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Salam Fayyad, the World Bank and the Oslo Game


Triggered by gas-price increases, tens of thousands of Palestinian taxi, truck and bus drivers in the West Bank observed a one-day strike, effectively shutting down cities. This, as Al Jazeera reported, was the culmination of several days of protests where thousands of Palestinians, frustrated by the economic crisis in the West Bank, took to the streets. After these protestors forced the closure of government offices, Prime Minister Salam Fayyad decided to decrease fuel prices and cut the salaries of top Palestinian Authority officials in an effort to appease his angry constituents.

Prime Minister Fayyad, a former IMF executive, undoubtedly knows that both his previous decision to increase gas prices as well as his recent decision to decrease them will have no real effect on the looming economic crisis. Report after report has documented the Palestinian economy’s complete dependence on foreign aid, while underscoring the severe poverty and chronic food insecurity plaguing the population. These reports all suggest that Israel’s occupation is to blame for the unfolding economic debacle, raising the crucial question of why the Palestinians’ wrath was directed at Fayyad rather than at Israel.

The clue to this enigma can be found in the missing chapter of a World Bank report published barely a week after the protests subsided. Warning that the fiscal crisis in the West Bank and Gaza Strip is deepening, the World Bank blamed the Israeli government for maintaining a tight grip over sixty percent of the West Bank, denying Palestinians access to the majority of arable land in the area as well as limiting their access to water and other natural resources.

Remarkably, the economists who wrote the report highlight the impact of severe Israeli restrictions to Palestinian land but say nothing about economic policy. They seem to suggest that if only the Oslo process had been allowed to go forward, then the Palestinian economy would not be so badly off. Therefore they fail to mention the detrimental effect of the Paris Protocols, the Palestinian-Israeli Interim Agreement of April 1994 that spells out Oslo’s economic arrangements.

Interestingly, the three foundational documents that Fayyad has published since he began his tenure as Prime Minister—Palestinian Reform and Development Planfrom 2008; Ending the Occupation and Establishing a State from 2009; and Homestretch to Freedom from 2010—also fail to discuss the stifling effect the Paris Protocols have had on Palestinian economy. 

Spanning thirty-five pages—as opposed to NAFTA’s thousand pages—this economic agreement reproduces Palestinian subjugation to Israel, while undercutting the very possibility of Palestinian sovereignty. The agreement’s major problem, as Israeli economists Arie Arnon and Jimmy Weinblatt pointed out over a decade ago, is that it establishes a customs union with Israel based on Israeli trade regulations, allows Israel to maintain control of all labor flows, and prohibits the Palestinians from introducing their own currency, thus barring their ability to influence interest rates, inflation, etc.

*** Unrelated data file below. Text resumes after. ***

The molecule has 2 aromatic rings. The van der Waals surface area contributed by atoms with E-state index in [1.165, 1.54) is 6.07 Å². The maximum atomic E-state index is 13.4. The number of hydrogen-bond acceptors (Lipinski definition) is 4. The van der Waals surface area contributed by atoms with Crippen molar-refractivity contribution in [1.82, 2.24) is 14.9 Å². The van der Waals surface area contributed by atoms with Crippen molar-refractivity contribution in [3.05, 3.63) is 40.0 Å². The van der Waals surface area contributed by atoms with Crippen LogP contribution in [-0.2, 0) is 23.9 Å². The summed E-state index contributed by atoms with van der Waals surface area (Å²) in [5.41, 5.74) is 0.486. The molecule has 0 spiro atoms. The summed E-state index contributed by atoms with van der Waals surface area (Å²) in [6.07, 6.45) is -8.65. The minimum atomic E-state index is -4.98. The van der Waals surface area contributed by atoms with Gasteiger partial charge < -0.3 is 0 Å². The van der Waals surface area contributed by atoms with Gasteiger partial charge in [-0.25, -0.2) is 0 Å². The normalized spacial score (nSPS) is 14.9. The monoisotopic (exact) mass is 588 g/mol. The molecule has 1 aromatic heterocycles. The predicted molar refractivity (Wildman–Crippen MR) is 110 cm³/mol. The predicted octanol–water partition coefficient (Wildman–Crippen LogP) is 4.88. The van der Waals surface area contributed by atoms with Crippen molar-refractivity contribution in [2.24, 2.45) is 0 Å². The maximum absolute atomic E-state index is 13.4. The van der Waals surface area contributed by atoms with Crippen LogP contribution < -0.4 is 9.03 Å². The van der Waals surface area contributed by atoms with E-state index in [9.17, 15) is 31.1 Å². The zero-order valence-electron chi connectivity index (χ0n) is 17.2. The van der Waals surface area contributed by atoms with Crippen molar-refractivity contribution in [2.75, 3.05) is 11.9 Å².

Why, we need to ask ourselves, does Prime Minister Fayyad wish to “improve” the Paris Protocols, and why doesn’t the World Bank even mention the agreement, needless to say the severe limitations that it imposes on the Palestinian Authority’s ability to choose their own economic regime and adopt trade policies according to their perceived interests?

The answer has to do with a shared and ongoing investment in Oslo.

Prime Minister Fayyad, the World Bank and indeed most western leaders perceive the current economic crisis in the Palestinian territories as resulting from the collapse of the 1993 Oslo process. They would like to bring Oslo back on track, develop and expand it. By contrast, most Palestinian analysts currently maintain that the Oslo agreements are to blame for the collapse of the Palestinian economy.

The protesters know that the West Bank’s fragmentation, the Palestinians’ inability to control their own borders and the lack of access to huge swaths of land (which are highlighted in the reports), are intricately tied to the untenable customs union and the absence of a Palestinian currency. These restrictions are all part and parcel of the Oslo Accords and not an aberration from them.

Hence, it would be rash to think that the Palestinian protesters are blaming Prime Minister Fayyad for the economic crisis, since every West Bank resident knows all too well that the crisis is the result of the occupation. It consequently seems reasonable to assume that they are blaming Fayyad for continuing to play the Oslo game.

Palestinians have no sovereignty in the Occupied Territories, and yet they have a president, a prime minister and an array of ministers who for years now have postured as part of a legitimate government in an independent country. The only way to end the occupation is by forsaking Oslo; to force the Palestinian Authority to stop playing this futile game and to deal head on with its disastrous repercussions. 

Neve Gordon is an Israeli activist and the author of and author of Israel’s Occupation (University of California Press, 2008). He can be contacted through his website

First published in Al Jazeera, September 27, 2012

Neve Gordon is the co-author (with Nicola Perugini) of the newly released The Human Right to Dominate.

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